Jump to content

Prospective M.A. in International Relations - Qualifications?


clove75

Recommended Posts

Hey all, I want to apply to some of the big IR programs (SAIS, Tufts, Georgetown, etc.), but I have some reservations on whether I will be considered seriously (more on that in a second)

GPA: 3.8 from an Ivy

Major: Neuroscience

GRE: 168 Quant 168 Verbal

Experience in IR: Lacking (Was Pre-med for most of my college career)

Foreign Experience: Served for a year in the Israeli army after my junior year of college before injuries cut it short and I returned to school - I am fluent in Hebrew. Also lived in Israel for a year between high school and college

I'm interested in Middle Eastern Studies and Conflict resolution (the Israeli-Palestinian conflict is a major focal point).

Yet I took at most 2 classes that could be considered IR-related at school - Am I in big trouble?

(Also, was succesful in my former pre-med career. I was the fifth co-author of a paper in a major research journal and did a service-learning program in South Africa for 6 weeks).

Thanks!

Link to comment
Share on other sites

ir school normally does not care your previous coursework on IR, so don't worry about this.

given your experience, i think you totally have a chance to get in Georgetown SFS, their middle eastern studies is quite good.

im a current SAIS student, but i don't recommend you study ME at SAIS if you got the chance to go SFS.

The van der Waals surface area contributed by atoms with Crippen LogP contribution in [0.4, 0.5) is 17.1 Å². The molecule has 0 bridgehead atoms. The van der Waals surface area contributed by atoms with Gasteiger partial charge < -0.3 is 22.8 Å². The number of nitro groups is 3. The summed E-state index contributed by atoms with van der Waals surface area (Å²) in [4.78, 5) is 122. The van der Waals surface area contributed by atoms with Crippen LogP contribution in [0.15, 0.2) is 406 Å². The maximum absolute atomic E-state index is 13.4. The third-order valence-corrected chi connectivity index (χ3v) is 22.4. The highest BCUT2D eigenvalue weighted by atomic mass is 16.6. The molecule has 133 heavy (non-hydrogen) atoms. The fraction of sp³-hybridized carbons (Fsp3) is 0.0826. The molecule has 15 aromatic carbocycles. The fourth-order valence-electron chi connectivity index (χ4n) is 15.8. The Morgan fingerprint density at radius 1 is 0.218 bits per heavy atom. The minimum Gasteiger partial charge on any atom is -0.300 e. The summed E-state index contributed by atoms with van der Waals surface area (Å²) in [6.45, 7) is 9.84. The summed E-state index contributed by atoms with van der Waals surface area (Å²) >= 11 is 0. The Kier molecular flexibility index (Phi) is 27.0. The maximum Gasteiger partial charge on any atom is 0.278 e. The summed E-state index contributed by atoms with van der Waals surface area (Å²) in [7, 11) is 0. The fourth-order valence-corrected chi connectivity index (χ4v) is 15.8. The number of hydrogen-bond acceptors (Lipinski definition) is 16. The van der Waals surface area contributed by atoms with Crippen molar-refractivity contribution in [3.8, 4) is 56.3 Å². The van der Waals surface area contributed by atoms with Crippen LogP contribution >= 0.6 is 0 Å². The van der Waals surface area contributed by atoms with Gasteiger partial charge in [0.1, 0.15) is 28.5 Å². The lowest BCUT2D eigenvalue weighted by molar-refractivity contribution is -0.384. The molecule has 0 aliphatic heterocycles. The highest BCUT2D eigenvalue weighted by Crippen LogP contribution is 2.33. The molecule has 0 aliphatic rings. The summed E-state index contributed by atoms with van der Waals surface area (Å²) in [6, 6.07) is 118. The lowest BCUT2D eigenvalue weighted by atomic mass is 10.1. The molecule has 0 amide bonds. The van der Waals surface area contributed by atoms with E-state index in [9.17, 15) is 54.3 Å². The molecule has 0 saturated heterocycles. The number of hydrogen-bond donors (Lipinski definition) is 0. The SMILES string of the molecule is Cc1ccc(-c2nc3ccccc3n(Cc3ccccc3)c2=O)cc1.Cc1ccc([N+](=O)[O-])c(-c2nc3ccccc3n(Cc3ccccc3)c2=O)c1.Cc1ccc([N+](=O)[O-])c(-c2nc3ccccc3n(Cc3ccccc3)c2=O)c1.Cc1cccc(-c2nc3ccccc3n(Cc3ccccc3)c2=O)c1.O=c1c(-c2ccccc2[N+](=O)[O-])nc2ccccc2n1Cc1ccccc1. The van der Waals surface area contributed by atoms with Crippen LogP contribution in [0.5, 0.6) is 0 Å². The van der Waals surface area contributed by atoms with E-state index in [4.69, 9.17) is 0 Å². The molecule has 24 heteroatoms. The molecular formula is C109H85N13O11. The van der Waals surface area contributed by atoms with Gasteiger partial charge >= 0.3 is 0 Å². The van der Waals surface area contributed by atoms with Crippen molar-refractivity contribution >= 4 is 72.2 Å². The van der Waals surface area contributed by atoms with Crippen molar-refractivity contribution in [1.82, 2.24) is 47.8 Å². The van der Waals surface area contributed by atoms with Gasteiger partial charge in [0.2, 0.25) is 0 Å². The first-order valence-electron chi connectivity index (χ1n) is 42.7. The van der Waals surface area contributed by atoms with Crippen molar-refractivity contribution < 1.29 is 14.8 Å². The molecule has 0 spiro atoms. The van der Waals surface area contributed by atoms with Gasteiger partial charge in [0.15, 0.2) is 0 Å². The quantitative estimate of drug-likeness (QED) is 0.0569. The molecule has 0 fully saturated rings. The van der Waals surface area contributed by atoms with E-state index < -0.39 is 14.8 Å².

Link to comment
Share on other sites

Your numbers and general credentials are (obviously) fine. However, IR degrees and most similar policy-related degrees are professional in nature. This indicates that you need to express your grasp of the field -- and your immediate academic goals as well as future career goals -- in your application package. Without a fair amount of coursework or work experience, it can be difficult.

What are you able to draw on? Your life experience in Israel is certainly a starting point in a more broad sense, but what's your plan on relating that to why you need an IR degree from these prestigious schools and how you're going you use it?

You say your focus is the Israeli-Palestinian conflict, and you've witnessed it first hand. That's how you can frame your entry into this process. However, you also need to approach the academic aspect: what classes do you consider as fundamental? What skills do you need to gain in order to serve your professional ambitions? If you cannot articulate these in your personal statements, the admissions committee will doubt your purpose and path in the program. Above all, it's not enough to be smart and accomplished. The top-tier programs don't lack a ton of applications from self-selected smart people who have experience, so you need to prove that you'll be academically capable (and self-directed) and a good representative of the school when you finish and hit the job market.

Link to comment
Share on other sites

ir school normally does not care your previous coursework on IR, so don't worry about this.

given your experience, i think you totally have a chance to get in Georgetown SFS, their middle eastern studies is quite good.